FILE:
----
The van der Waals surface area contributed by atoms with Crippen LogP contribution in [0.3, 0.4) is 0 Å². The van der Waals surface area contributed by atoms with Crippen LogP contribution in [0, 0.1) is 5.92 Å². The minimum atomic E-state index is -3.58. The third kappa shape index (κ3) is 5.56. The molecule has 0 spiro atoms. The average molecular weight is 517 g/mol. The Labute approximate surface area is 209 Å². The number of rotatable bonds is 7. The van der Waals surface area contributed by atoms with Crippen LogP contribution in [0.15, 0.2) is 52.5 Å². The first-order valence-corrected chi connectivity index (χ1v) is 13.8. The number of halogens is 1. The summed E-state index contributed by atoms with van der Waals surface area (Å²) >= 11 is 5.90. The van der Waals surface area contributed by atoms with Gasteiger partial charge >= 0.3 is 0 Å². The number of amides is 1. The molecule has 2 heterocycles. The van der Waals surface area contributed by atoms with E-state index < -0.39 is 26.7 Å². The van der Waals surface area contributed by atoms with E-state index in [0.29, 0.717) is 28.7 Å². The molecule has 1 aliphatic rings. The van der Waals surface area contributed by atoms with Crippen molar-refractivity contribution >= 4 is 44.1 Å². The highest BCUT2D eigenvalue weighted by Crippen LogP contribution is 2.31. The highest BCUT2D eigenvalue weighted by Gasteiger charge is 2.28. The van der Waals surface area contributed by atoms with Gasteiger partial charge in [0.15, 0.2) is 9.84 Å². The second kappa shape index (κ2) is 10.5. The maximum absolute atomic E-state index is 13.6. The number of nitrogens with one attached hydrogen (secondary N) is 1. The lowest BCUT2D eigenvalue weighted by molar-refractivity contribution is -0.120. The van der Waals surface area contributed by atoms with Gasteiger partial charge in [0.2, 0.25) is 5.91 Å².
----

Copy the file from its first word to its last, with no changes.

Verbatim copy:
The van der Waals surface area contributed by atoms with Crippen LogP contribution in [0.3, 0.4) is 0 Å². The van der Waals surface area contributed by atoms with Crippen LogP contribution in [0, 0.1) is 5.92 Å². The minimum atomic E-state index is -3.58. The third kappa shape index (κ3) is 5.56. The molecule has 0 spiro atoms. The average molecular weight is 517 g/mol. The Labute approximate surface area is 209 Å². The number of rotatable bonds is 7. The van der Waals surface area contributed by atoms with Crippen LogP contribution in [0.15, 0.2) is 52.5 Å². The first-order valence-corrected chi connectivity index (χ1v) is 13.8. The number of halogens is 1. The summed E-state index contributed by atoms with van der Waals surface area (Å²) >= 11 is 5.90. The van der Waals surface area contributed by atoms with Gasteiger partial charge >= 0.3 is 0 Å². The number of amides is 1. The molecule has 2 heterocycles. The van der Waals surface area contributed by atoms with E-state index < -0.39 is 26.7 Å². The van der Waals surface area contributed by atoms with E-state index in [0.29, 0.717) is 28.7 Å². The molecule has 1 aliphatic rings. The van der Waals surface area contributed by atoms with Crippen molar-refractivity contribution >= 4 is 44.1 Å². The highest BCUT2D eigenvalue weighted by Crippen LogP contribution is 2.31. The highest BCUT2D eigenvalue weighted by Gasteiger charge is 2.28. The van der Waals surface area contributed by atoms with Gasteiger partial charge in [0.15, 0.2) is 9.84 Å². The second kappa shape index (κ2) is 10.5. The maximum absolute atomic E-state index is 13.6. The number of nitrogens with one attached hydrogen (secondary N) is 1. The lowest BCUT2D eigenvalue weighted by molar-refractivity contribution is -0.120. The van der Waals surface area contributed by atoms with Gasteiger partial charge in [0.2, 0.25) is 5.91 Å².